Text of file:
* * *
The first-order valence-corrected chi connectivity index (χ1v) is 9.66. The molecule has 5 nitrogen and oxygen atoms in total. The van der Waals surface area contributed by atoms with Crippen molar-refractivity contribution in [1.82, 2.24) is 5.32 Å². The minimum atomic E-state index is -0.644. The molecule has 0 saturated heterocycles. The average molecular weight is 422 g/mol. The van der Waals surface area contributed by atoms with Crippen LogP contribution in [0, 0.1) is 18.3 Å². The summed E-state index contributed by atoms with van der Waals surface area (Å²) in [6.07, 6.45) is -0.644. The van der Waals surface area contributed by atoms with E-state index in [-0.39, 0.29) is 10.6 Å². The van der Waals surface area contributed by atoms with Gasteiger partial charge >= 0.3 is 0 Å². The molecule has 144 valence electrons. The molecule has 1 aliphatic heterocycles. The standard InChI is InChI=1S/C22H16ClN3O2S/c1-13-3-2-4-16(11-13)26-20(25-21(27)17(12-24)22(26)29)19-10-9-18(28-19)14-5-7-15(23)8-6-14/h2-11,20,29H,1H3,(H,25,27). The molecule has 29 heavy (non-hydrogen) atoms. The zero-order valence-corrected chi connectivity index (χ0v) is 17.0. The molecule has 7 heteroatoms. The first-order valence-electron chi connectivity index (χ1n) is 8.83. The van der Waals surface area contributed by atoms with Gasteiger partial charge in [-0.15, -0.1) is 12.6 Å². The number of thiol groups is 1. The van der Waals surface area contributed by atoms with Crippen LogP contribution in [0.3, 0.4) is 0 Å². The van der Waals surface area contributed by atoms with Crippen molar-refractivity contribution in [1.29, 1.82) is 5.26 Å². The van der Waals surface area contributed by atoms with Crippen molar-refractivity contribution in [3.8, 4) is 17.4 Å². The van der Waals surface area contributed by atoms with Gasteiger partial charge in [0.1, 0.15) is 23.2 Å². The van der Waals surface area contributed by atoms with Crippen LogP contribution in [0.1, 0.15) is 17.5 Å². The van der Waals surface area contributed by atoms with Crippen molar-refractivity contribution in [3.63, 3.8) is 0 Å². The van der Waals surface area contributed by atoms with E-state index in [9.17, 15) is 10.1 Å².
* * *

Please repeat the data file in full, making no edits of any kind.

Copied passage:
The first-order valence-corrected chi connectivity index (χ1v) is 9.66. The molecule has 5 nitrogen and oxygen atoms in total. The van der Waals surface area contributed by atoms with Crippen molar-refractivity contribution in [1.82, 2.24) is 5.32 Å². The minimum atomic E-state index is -0.644. The molecule has 0 saturated heterocycles. The average molecular weight is 422 g/mol. The van der Waals surface area contributed by atoms with Crippen LogP contribution in [0, 0.1) is 18.3 Å². The summed E-state index contributed by atoms with van der Waals surface area (Å²) in [6.07, 6.45) is -0.644. The van der Waals surface area contributed by atoms with E-state index in [-0.39, 0.29) is 10.6 Å². The van der Waals surface area contributed by atoms with Gasteiger partial charge >= 0.3 is 0 Å². The molecule has 144 valence electrons. The molecule has 1 aliphatic heterocycles. The standard InChI is InChI=1S/C22H16ClN3O2S/c1-13-3-2-4-16(11-13)26-20(25-21(27)17(12-24)22(26)29)19-10-9-18(28-19)14-5-7-15(23)8-6-14/h2-11,20,29H,1H3,(H,25,27). The molecule has 29 heavy (non-hydrogen) atoms. The zero-order valence-corrected chi connectivity index (χ0v) is 17.0. The molecule has 7 heteroatoms. The first-order valence-electron chi connectivity index (χ1n) is 8.83. The van der Waals surface area contributed by atoms with Gasteiger partial charge in [-0.15, -0.1) is 12.6 Å². The number of thiol groups is 1. The van der Waals surface area contributed by atoms with Crippen LogP contribution in [0.3, 0.4) is 0 Å². The van der Waals surface area contributed by atoms with Crippen molar-refractivity contribution in [1.29, 1.82) is 5.26 Å². The van der Waals surface area contributed by atoms with Crippen molar-refractivity contribution in [3.8, 4) is 17.4 Å². The van der Waals surface area contributed by atoms with Gasteiger partial charge in [0.1, 0.15) is 23.2 Å². The van der Waals surface area contributed by atoms with Crippen LogP contribution in [0.1, 0.15) is 17.5 Å². The van der Waals surface area contributed by atoms with Crippen molar-refractivity contribution in [3.63, 3.8) is 0 Å². The van der Waals surface area contributed by atoms with E-state index in [9.17, 15) is 10.1 Å².